At the moment that Wendy, John, Michael and the Lost Boys are about to leave, the pirates launch a surprise attack on the Redskins above the children's underground home. The battle is over very quickly. Most of the Redskins are killed. Being beneath the ground, however, Peter Pan and the other children do not know which side has won. Peter says that if the Redskins have won, they will play the tom-tom afterwards as they always do. Hook orders the pirate Smee to play the tom-tom.

Having been tricked into thinking that it is safe to go above ground, Wendy, Michael, John and the Lost Boys do so. As the children emerge, they are captured one by one by the pirates. They are all bound with ropes, apart from Wendy. The pirates put all the children into the little house which the Lost Boys built for Wendy and carry it away.

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Statue of Tinker Bell by Diamuid Byron O'Connor in Great Ormond Street Hospital, London.

Hook stays behind. He finds that one of the hollow trees that the Lost Boys use to enter their home is wide enough for him. He goes down to Peter Pan's home. Peter Pan has fallen asleep. Before going to sleep, he tried to do as many things as he could that he knew Wendy would not like. That included not taking his medicine. Hook sees the cup that contains Peter Pan's medicine. He immediately guesses what it is and adds some poison to it. As Hook goes back to his ship, he boasts to himself about what he has done.

Shortly after Hook leaves, Tinker Bell returns. She tells Peter Pan about the capture of the other children. Before setting out to save them, Peter decides to do something that he knows Wendy would like. He decides to take his medicine. Tinker Bell had passed Hook and had heard him boasting about poisoning Peter Pan's medicine. Peter does not believe her and proceeds to take the medicine anyway. Tinker Bell flies between Peter Pan's lips and the cup. She prevents him from taking the poisoned medicine by drinking it herself. She then starts to die. She tells Peter Pan that she can recover if children believe in fairies. Peter appeals to all children around the world who are dreaming of Neverland to clap if they believe in fairies. Many children clap and Tinker Bell is saved. Peter Pan arms himself and leaves his house. He vows that either he or Hook will die this time.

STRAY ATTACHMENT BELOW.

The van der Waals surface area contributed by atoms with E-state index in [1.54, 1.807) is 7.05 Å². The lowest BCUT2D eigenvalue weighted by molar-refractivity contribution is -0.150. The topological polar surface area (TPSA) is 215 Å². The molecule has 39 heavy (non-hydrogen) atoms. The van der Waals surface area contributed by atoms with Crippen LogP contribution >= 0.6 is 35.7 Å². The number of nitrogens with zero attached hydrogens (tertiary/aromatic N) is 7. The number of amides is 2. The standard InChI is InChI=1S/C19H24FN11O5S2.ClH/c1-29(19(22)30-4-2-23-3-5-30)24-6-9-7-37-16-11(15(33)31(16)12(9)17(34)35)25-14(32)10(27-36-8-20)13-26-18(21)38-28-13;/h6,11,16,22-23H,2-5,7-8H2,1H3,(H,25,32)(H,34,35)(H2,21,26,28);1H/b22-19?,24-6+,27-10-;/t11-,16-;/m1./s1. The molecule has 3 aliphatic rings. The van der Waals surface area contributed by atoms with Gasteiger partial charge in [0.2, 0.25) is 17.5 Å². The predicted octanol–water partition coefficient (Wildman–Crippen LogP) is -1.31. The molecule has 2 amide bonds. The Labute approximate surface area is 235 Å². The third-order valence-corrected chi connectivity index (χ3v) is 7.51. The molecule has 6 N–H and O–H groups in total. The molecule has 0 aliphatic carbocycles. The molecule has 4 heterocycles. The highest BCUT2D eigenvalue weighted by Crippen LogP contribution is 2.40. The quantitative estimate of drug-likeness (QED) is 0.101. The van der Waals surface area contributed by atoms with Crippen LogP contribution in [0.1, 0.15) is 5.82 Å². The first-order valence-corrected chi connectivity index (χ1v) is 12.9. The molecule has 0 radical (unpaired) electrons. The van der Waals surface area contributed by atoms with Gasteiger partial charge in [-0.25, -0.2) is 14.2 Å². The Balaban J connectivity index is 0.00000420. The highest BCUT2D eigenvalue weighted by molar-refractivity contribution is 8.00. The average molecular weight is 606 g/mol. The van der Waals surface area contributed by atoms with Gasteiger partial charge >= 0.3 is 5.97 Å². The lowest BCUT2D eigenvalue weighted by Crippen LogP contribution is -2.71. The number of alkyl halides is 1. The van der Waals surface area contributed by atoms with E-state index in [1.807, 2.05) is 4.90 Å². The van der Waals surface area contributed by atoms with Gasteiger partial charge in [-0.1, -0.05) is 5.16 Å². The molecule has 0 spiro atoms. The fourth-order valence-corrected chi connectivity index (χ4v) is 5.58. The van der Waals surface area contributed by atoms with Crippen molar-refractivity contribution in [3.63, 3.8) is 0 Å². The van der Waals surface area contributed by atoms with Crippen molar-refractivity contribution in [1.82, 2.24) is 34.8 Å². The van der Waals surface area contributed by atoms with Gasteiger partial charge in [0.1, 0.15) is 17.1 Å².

Hook returns to his ship. He asks to see the boys, who are all chained up so that they cannot fly away. He says that two of them can avoid walking the plank if they agree to become his cabin boys. John admits to having fantasized about becoming a pirate. Both he and Michael are briefly interested in becoming cabin boys. John asks if he could still be a loyal British subject after he became a pirate. Hook replies that, as a pirate, John would have to say, "Down with the King." Both John and Michael decide that they would rather die than do that. Wendy is brought out and is told that she will see all of her sons walk the plank. She says that she hopes that they will die like English gentlemen. This infuriates Hook. He orders Smee to tie Wendy to the mast.

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Partially colorized front cover of a 1915 edition of the novel.

A loud ticking is then heard. Believing that the crocodile is going to board the ship to try to eat him, Hook orders the other pirates to hide him. The other pirates surround Hook. The pirates' backs are turned to the children because they have no desire to see the crocodile. The boys go to the side of the ship to watch the approaching beast. Instead of the crocodile, they see Peter Pan, who has been making the ticking sound. He carries on ticking and signals to the boys not to give him away.

Peter Pan kills one pirate, who has just come on deck from another part of the ship, without Hook or any of the other pirates noticing. Peter then goes to the cabin. It is pointed out to Hook that the ticking has stopped. The pirates believe that the crocodile has gone and turn around to face the children again. Hook decides that the boys will be whipped with the cat o' nine tails before they walk the plank. He tells Bill Jukes to go to the cabin to fetch the whip.